Skift Take

If Accor can go from billion-dollar losses to profitability in a matter of months, Marriott shareholders should expect plenty of financial gains and optimism on Tuesday's earnings call.

Series: Early Check-In

Early Check-In

Editor’s Note: Skift Senior Hospitality Editor Sean O’Neill brings readers exclusive reporting and insights into hotel deals and development, and how those trends are making an impact across the travel industry.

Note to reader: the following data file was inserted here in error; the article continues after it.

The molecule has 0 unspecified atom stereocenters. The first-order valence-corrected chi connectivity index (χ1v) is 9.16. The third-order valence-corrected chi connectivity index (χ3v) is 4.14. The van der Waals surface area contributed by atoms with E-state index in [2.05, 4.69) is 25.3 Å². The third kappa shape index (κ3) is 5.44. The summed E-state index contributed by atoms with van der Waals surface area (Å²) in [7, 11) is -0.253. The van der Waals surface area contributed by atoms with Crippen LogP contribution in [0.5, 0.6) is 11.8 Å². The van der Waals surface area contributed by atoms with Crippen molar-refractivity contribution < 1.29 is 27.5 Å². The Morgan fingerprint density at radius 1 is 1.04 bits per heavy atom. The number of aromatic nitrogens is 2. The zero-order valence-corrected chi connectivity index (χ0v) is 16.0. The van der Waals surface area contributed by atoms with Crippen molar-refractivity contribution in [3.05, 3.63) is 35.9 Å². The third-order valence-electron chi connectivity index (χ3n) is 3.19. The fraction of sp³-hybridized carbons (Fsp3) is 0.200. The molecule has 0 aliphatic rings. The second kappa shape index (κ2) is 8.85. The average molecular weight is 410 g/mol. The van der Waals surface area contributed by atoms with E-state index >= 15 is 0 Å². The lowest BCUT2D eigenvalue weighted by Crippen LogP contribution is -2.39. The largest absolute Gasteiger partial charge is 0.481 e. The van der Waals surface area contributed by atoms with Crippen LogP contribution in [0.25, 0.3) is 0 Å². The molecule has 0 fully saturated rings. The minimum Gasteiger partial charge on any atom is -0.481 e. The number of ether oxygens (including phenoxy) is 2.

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The world’s largest hotel company is likely to beat its financial chest this week with boasts of profitability and growth. Each of the three major hotel companies to report earnings last week posted a profit, an impressive feat considering Accor lost roughly $2 billion last year. Companies like Marriott, Hyatt, Choice Hotels, and MGM Resorts International are up this week — but Marriott will be a major indicator of how the broader hotel industry is performing given its 30 brands across a variety of price points. Don’t expect any summer doldrums. “The pent-up demand and the strength of the economy clearly shows that consumers love to travel and they love to come stay at our hotels,” Leeny Oberg, Marriott’s chief financial officer, told reporters last week at the Americas Lodging Investment Summit. “We thought the momentum in [the second quarter] was just really impressive.” Oberg and other executives didn’t provide financial specifics in light of the quiet period leading up to this week’s earnings call. But she did point to STR data that showed revenue per available room — the industry’s key performance metric — rising sharply over the last three months. The more than 71 percent average occupancy last week in the U.S. was the highest rate seen since October of 2019, STR reported. That should give a major clue to expect a financial victory for Marriott this week. Hilton’s $128 million second quarter profit was the first time the company was in the black since the beginning of the pandemic. Marriott was able to notch a $100 million profit in the third quarter of last year due in part to its significant cost savings plans. A profit this week would largely stem from the company’s leisure growth, which Oberg said was underway even before the pandemic. “Leisure has bee